who really don't have history with her. And they hardly know
her at all, since she keeps to herself."
"So how come she keeps getting elected town mediator?"
Mom reached out and patted my arm. "Since she's a loner,
she's seen as objective and neutral. Besides, no one else
wants the job."
That was pretty much what Ed Conley had said. I had more questions
for Mom about Miss Carswell, but just then Ed came in to escort
us upstairs. The questions would have to wait.
I realized, was to be held in the room where I'd sat and written
with that Sheaffer. The pen was no longer on the desk when
we walked in. Neither was the notebook. The principal, teacher,
school board representative, and the two lawyers were already
settled in folding chairs to the left of the desk when Mom
and I entered with Ed. They didn't look at us.
On the dot of four a door I hadn't even realized was there
opened behind the desk and a very tall, old woman with short,
iron-gray hair walked in. Although I'd seen her several times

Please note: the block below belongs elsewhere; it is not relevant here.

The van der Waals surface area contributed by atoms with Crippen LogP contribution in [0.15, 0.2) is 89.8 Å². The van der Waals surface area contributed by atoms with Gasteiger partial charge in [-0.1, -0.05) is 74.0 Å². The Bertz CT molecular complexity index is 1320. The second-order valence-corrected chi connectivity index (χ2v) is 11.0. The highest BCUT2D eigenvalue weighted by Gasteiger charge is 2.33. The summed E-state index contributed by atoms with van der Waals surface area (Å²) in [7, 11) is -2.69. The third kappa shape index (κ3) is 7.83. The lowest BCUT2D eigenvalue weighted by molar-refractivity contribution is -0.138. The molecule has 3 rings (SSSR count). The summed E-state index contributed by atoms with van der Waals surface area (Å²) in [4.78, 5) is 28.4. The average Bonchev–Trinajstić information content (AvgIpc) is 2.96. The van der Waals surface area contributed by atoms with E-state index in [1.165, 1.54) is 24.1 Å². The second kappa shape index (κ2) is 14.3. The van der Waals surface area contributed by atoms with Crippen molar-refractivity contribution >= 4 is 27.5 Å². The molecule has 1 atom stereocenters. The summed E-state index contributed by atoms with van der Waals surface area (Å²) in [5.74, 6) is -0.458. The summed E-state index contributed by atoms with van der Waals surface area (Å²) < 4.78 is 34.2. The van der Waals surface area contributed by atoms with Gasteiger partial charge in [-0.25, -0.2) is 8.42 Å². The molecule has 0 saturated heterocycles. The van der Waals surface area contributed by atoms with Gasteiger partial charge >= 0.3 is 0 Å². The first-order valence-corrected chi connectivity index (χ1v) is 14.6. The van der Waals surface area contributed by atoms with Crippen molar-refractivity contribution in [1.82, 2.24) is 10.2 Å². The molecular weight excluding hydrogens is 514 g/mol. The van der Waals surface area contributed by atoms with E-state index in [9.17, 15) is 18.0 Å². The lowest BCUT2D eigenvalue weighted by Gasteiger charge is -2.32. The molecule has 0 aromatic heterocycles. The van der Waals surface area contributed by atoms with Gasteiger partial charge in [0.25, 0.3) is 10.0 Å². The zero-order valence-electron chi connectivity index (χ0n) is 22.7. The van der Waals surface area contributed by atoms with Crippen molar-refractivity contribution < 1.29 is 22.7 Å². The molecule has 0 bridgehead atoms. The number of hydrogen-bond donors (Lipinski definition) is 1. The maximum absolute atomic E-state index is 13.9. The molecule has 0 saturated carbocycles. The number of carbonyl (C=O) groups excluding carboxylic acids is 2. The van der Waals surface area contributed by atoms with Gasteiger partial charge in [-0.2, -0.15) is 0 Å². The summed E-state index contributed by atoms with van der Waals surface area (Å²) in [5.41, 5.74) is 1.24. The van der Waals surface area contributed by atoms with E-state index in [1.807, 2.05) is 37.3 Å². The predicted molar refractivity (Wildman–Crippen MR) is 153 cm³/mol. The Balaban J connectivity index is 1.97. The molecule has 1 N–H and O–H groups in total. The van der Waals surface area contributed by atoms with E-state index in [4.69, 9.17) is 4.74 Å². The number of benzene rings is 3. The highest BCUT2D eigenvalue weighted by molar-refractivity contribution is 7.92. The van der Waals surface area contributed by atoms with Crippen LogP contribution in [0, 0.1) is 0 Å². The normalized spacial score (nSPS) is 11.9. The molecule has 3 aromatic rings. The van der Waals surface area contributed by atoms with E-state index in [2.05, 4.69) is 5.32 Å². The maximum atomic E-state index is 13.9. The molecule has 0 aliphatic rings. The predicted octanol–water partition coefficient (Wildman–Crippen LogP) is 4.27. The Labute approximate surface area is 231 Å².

around town I'd never really looked at her before. She was
at least six foot tall with hooded eyes, and the most severe,
scowling face I'd ever seen. There were deep creases between
her eyes. She was wearing a long ugly skirt and a white blouse
that looked like a man's shirt. I could see why Mom called
her a holy terror. Her expression was enough to scare an angel.
Forbidding was the word that came to mind. Over her white
shirt she wore a blazer that looked a lot like one Grandpa
Edgar wore when we walked in the park. She took large hands
with slightly swollen knuckles out of the pockets as she seated
herself behind the desk and cleared her throat with a raspy
"Good afternoon," she said, resting her hands on
the desktop, and I gasped when I heard the same deep, hoarse
voice that had offered to let me write with the Sentinel and
held forth on the virtues of the snorkel filling system. I
must have looked as surprised as I felt because my mother,
who was seated next to me, leaned over and asked if I was
all right. I just nodded and returned my attention to Miss
Anita Carswell, mediator, dragon lady, and
pen collector? Suddenly I felt better than I had in days.
Ever since Mr. Willard had tossed my pen onto the floor I'd
forgotten what it felt like to have hope. Maybe, just maybe,
even if she was a rule-bound monster everyone was scared of,
Anita Carswell might understand how I felt about losing my